With an insight into the character and the shortcomings of the Komsomol, one must look to see where it is headed. The main question is just how open is the disaffection with the Komsomol? Peter H. Juviler maintains that the youth are bound by patriotism and national pride. They also have a basic acceptance for the superiority of socialism over capitalism.64 He continues, that only if the pressure "even reaches a point where it cannot be ignored,the party-regime will feel secure enough to move in a direction of genuine tolerance...65 Nicholas Daniloff agrees that youth disaffection is not nearly strong enough to cause Soviet society to crumble.56

Even the Soviets themselves realize the importance of protecting the YCL at this time. A reader of Pravda writes that the League should be an experimental base for the Party and all of society.67 But, because the Party is forced to keep control "the regime is compelled by the logic of its own rule to perpetuate the Komsomol in its present role and form.68 Actually, there are only two alternatives. One is a genuine youth organization, but this would be seen as a threat to Party authority. The second is no organization at all which would make disaffection much harder to check. Nether alternative is possible in a totalitarian state.69

Something is presently happening for the first time in the history of the YCL. Independent political groups have been created in response to Gorbachev's glasnost policy. They are challenging the authority of the YCL. What has put a strain on the newly formed relationship between the state and the informal organizations is essentially an umbra of mutual distrust.70 None of the organizations are sure about what should be done including the YCL and the Party. An internal draft was written by the Komsomol's Central Committee late in 1987. It rather harshly criticized the organization by saying, "The creative quest of young people should be secured above all within the framework of existing Komsomol organizatlons and committees. There is no need for the creation of alternative organizations."71 The document admitted "that many of the groups serve a valuable function" but that "the impermissability of uncontrolled activities by youth associations, especially of a sociopolitical nature" must be known.72 Viktor I. Mironenko, the national head of the Komsomol, said just this year that he sees no contradiction between the existence of the Komsomol and the widest spectrum of different kinds of groups but that each member of every group must still obey the Komsomol code.73 How much autonomy will be given away by the YCL and to how many organizations remains to be seen.

Finally, to see just how much hope there is for an effective restructuring of the Komsomol it will be very beneficial to look at Gorbachev's speech (his first) to the Twentieth Komsomol Congress an April 17, 1987. His perceptions of the problems and the contemporary needs are quite consistent with those outlined throughout this paper.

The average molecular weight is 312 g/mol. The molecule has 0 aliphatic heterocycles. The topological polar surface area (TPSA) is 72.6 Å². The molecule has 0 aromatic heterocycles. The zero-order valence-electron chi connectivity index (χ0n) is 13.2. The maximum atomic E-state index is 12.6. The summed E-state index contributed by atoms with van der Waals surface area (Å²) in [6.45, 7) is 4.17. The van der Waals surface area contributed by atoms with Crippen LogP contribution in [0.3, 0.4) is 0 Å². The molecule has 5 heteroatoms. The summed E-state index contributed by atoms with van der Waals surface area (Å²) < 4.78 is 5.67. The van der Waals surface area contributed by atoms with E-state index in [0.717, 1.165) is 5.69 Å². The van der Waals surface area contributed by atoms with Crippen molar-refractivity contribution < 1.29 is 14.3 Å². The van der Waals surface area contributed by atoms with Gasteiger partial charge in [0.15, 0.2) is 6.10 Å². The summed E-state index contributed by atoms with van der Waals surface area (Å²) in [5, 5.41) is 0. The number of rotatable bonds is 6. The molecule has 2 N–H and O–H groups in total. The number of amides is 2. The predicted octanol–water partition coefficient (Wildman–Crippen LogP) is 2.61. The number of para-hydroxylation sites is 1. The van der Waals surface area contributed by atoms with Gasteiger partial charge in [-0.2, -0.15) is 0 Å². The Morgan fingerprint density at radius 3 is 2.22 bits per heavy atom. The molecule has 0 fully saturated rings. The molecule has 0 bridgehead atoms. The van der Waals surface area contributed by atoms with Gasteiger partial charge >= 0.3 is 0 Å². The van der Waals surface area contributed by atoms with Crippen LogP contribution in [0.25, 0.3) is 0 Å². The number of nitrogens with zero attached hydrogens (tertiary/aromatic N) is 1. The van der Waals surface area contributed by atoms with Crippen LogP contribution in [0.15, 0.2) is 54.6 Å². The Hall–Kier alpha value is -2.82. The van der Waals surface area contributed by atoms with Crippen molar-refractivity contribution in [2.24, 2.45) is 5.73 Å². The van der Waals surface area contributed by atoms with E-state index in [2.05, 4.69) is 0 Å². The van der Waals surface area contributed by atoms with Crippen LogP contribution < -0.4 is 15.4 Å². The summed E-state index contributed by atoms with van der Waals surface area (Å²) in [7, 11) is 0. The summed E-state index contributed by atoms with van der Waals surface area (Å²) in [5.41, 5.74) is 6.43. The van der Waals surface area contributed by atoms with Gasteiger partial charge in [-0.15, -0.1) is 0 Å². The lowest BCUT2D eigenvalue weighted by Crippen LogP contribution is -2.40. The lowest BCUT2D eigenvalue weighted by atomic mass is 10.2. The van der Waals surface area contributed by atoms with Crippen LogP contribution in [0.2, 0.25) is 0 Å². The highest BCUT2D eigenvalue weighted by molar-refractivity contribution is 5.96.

He states the need to restructure the Komsomol first of all. He continues, "Comrades, the party's main task, if one is talking about the problems of the cuuntry's youth movement today, is to open up the widest prospects for young people, to make the doors wide open to them everywhere - in every area of economic, scientific, and technical progress, social creativity, and spiritual development. This means giving young men and women scope for independence, freeing them from petty surveillance and supervision, and equating them by means of real deeds and the exercise of real responsibility - by trust." He says that the most important areas in work with youth are to develop personal initiative and to create conditions for the mass participation of youth. Gorbachev counters the argument about a lack of initiative and autonomy in the Komsomol claiming that Komsolites were deprived of autonomy from the very beginning because their leaders watched every step that they made. "Is this what party leadership of the Komsomol really mean?" he asks. He continues, "But surely it is only by participating in the political process and all matters pertaining to life and society that it is possible to be genuine fighters for the cause of Lenin. . ." In the modern and complex world there are certain forces in it that strive to push false values, mislead the young, lead them away from active political struggle and participation in social processes, and that propel the into a world of everyday cares so as to ensure that they are politically emasculated.'14

Gorbachev has a good basic analysis of the main problems with the Komsomol. What he does not do though is to go into detail of what he specifically means by "restructuring the YCL." Is the infrastructure repairable or should the Komsomol be dissolved as Zamascilov proposes? The Komsomol is very old and it has grown stale. Allen Kassof wrote in 1965 that, "barring fundamental changes on the Soviet scene, the youth organizations and the program they embody will remain enduring features of the system."75 Is Gorbachev willing to make a "fundamental change"? If he does not, will the young generation realize his mistake when they in turn become the leaders of the Sovlet Union?